The recent headline declaring that Indians pay nearly 27000 crores bribes each year has caught the attention of quite a few readers. While many are aghast at the quantum, some shrugged their shoulders in smug awareness of the rotten people in government, and others humbly admitted that unless we the people change there is no salvation for India.
Let me briefly go over this survey of Transparency International. It says that we paid bribes totalling 26,728 crores for the public services of health, education, land, judiciary, police, taxation, public distribution system, telecom and railways. It also pointed out that more bribes were collected in the departments of health and education when compared to the telecom and railway services.
Now should we take this to mean that we Indians are generally corrupt and wouldn’t hesitate to bribe for personal gain, or that the employees posted in the sectors of health and education are more corrupt than those in railways or telecom? My response to both would be an emphatic NO.
I am sure it doesn’t require much convincing to see the improbability of the more corrupt employees being posted in departments of education and health. But what then does it mean? It indicates two things: 1) in the railways and telecom sector, owing to the technological innovations of the recent past, some transparency has resulted limiting the scope for maneuvering or indulging in rent-seeking behaviour. 2) we are not more inclined to corruption but are compelled to pay only because there is no choice and we tend to be less heroic when it comes to the health of a loved one or the education and future of a child.
It is my strong belief that in any country there are always 5% of people, on one end of the spectrum, who do not require any rules or regulations to indulge in any socially productive behaviour and another 5%, at the other end, who tend to indulge in bad behaviour, unless restrained firmly by social sanction or law enforcement. The remaining 90 % of the population responds to a system of risks and rewards. Stringent punishment for deviant behaviour and reward for good behaviour will ensure that a majority of the people will abide by the law of the land and behave in a socially productive manner. Sir Gladstone the British Prime Minister once said “The purpose of a government is to make it easy for people to do good and difficult to do evil”.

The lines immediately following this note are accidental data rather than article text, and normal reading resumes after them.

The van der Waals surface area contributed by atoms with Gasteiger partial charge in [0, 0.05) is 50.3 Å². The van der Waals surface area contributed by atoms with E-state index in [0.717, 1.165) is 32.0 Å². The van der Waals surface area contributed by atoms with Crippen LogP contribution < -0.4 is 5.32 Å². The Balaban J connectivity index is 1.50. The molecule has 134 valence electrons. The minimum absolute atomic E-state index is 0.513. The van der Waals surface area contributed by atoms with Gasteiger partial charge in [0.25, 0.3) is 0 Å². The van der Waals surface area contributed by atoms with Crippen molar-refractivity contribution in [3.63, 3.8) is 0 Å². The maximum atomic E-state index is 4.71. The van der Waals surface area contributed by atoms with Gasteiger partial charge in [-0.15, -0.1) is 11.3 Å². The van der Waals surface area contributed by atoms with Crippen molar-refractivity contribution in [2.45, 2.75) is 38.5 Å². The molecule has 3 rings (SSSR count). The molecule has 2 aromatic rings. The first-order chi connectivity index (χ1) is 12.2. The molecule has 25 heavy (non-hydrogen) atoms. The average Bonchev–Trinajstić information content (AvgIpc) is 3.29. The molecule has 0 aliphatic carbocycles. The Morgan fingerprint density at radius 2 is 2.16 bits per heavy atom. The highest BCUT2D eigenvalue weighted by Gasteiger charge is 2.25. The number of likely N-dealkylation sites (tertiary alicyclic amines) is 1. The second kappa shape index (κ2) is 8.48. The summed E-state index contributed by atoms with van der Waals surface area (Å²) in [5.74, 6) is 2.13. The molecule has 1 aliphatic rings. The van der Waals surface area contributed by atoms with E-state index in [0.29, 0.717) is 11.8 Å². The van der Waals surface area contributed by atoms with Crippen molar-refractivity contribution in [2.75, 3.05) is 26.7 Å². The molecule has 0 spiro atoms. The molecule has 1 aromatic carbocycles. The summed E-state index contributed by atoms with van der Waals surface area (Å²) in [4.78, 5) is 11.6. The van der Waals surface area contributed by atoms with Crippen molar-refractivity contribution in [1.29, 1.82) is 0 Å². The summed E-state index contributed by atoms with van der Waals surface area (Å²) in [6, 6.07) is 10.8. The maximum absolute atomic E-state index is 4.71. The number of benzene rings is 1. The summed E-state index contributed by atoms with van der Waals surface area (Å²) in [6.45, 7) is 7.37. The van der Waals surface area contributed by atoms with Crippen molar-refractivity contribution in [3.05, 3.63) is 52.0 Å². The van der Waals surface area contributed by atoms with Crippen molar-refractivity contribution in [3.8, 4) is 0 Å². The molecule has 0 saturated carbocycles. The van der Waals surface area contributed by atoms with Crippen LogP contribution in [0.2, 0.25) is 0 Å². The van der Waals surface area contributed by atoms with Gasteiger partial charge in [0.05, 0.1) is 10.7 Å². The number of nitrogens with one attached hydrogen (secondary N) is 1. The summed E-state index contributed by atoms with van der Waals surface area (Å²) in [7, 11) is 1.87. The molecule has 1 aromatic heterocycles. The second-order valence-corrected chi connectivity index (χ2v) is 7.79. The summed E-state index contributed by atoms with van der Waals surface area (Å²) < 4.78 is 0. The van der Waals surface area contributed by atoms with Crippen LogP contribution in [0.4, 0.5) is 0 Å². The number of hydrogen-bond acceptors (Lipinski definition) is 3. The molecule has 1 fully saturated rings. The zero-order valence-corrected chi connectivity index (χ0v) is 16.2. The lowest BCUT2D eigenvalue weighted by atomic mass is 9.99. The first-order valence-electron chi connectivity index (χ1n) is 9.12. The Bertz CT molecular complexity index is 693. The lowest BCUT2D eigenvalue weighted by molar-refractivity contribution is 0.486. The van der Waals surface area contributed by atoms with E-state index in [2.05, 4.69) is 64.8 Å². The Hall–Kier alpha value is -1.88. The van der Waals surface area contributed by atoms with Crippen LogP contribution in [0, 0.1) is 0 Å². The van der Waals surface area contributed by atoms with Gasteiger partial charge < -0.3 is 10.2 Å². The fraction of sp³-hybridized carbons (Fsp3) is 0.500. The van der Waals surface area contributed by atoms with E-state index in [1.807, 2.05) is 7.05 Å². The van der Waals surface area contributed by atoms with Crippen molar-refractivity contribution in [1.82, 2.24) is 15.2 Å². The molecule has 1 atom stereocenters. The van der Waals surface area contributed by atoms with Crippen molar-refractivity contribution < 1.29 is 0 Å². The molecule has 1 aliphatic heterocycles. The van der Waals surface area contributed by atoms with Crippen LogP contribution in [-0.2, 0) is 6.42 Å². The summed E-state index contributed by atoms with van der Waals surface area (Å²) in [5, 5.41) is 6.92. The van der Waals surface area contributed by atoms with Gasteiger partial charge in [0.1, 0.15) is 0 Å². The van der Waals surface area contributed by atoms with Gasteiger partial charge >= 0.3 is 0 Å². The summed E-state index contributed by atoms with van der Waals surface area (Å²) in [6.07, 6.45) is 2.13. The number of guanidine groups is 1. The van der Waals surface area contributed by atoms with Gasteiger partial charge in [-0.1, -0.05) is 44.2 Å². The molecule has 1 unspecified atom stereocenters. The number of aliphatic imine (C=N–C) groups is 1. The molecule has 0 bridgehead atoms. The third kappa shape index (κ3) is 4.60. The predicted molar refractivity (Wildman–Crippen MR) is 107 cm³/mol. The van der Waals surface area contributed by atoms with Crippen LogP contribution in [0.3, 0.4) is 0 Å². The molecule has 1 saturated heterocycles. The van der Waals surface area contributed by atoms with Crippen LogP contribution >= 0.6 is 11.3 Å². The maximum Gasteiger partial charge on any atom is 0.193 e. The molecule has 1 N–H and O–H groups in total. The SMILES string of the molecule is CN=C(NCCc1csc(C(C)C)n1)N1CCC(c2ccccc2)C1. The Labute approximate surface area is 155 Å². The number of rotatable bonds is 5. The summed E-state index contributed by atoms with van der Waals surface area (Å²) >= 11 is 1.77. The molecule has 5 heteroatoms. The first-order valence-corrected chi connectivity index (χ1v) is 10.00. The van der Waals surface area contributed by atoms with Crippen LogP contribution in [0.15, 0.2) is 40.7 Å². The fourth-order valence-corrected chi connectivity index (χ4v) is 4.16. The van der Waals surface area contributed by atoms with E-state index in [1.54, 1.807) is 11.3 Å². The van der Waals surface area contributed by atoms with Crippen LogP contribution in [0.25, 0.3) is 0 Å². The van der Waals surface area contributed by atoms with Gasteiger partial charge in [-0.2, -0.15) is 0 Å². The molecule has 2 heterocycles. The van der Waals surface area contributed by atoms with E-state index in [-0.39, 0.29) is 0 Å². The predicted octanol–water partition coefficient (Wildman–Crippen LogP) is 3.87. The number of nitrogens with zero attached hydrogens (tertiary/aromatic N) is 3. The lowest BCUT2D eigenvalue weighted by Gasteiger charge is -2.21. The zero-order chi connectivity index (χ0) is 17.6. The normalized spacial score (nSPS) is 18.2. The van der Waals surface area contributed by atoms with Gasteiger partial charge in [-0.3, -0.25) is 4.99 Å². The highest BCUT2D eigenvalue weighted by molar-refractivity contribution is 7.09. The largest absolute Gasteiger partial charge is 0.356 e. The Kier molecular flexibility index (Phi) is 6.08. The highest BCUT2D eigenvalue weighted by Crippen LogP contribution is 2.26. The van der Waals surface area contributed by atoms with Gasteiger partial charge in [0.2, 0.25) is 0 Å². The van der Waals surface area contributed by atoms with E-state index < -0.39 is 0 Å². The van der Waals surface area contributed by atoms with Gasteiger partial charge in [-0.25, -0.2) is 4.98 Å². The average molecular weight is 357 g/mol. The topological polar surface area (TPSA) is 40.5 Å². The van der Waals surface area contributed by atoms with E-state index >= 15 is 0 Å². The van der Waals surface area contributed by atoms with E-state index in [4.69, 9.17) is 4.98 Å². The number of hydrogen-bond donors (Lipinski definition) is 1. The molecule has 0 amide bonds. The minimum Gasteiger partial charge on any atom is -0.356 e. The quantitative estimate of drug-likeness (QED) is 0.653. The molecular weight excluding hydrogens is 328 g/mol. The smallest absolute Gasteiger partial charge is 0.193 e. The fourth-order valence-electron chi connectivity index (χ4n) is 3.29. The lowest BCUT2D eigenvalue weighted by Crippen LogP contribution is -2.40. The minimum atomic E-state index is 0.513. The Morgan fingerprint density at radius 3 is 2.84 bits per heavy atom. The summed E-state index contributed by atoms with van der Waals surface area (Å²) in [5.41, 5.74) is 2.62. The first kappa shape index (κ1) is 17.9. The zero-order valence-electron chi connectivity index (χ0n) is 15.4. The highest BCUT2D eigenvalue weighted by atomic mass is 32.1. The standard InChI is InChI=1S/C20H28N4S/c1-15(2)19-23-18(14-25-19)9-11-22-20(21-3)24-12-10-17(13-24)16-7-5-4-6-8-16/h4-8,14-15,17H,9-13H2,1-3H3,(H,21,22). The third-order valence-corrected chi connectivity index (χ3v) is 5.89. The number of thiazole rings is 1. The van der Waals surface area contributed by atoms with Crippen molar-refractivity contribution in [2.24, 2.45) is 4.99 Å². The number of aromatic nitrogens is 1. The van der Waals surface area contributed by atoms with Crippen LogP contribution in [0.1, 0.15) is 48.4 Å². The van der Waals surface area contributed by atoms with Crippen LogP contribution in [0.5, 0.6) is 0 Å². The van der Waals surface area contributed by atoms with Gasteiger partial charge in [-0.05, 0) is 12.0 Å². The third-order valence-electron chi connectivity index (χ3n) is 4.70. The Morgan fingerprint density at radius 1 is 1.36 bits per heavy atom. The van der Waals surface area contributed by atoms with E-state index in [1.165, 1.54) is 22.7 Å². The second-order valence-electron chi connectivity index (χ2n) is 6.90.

We don’t have to go too far or exercise our imagination too much to prove this point. The same Indian who pays little attention to rules while driving and violates all laws with impunity in India, obeys all laws and acts in a socially productive manner when he is in the US, Germany or any such country. Why? The answer is two fold – first of all in most of the developed countries there are systems to ensure socially productive behaviour and to severely punish anything deviant. Secondly, there are instruments of accountability like citizens charters and right to information to ensure that most of the basic public services are delivered to the citizens without any hassle or extortion. Now with the passage of Freedom of Information Bill in the Parliament a powerful instrument to enforce accountability is available to the people of this country. So what we need to have is a greater citizen usage of this tool, which ensures transparency, accountability and efficiency in governance process.
It needs to be borne in mind that the rampant corruption is only a symptom and not the disease and that corruption is only a manifestation of the failure in the governance process. Apart from the above mentioned tools, there are other systemic solutions that need to be put in place to combat the menace of corruption. The clean up should start with reforming the electoral process, ensuring speedy and accessible justice, and decentralization of the governance to facilitate delivery of most of the basic services by the local governments.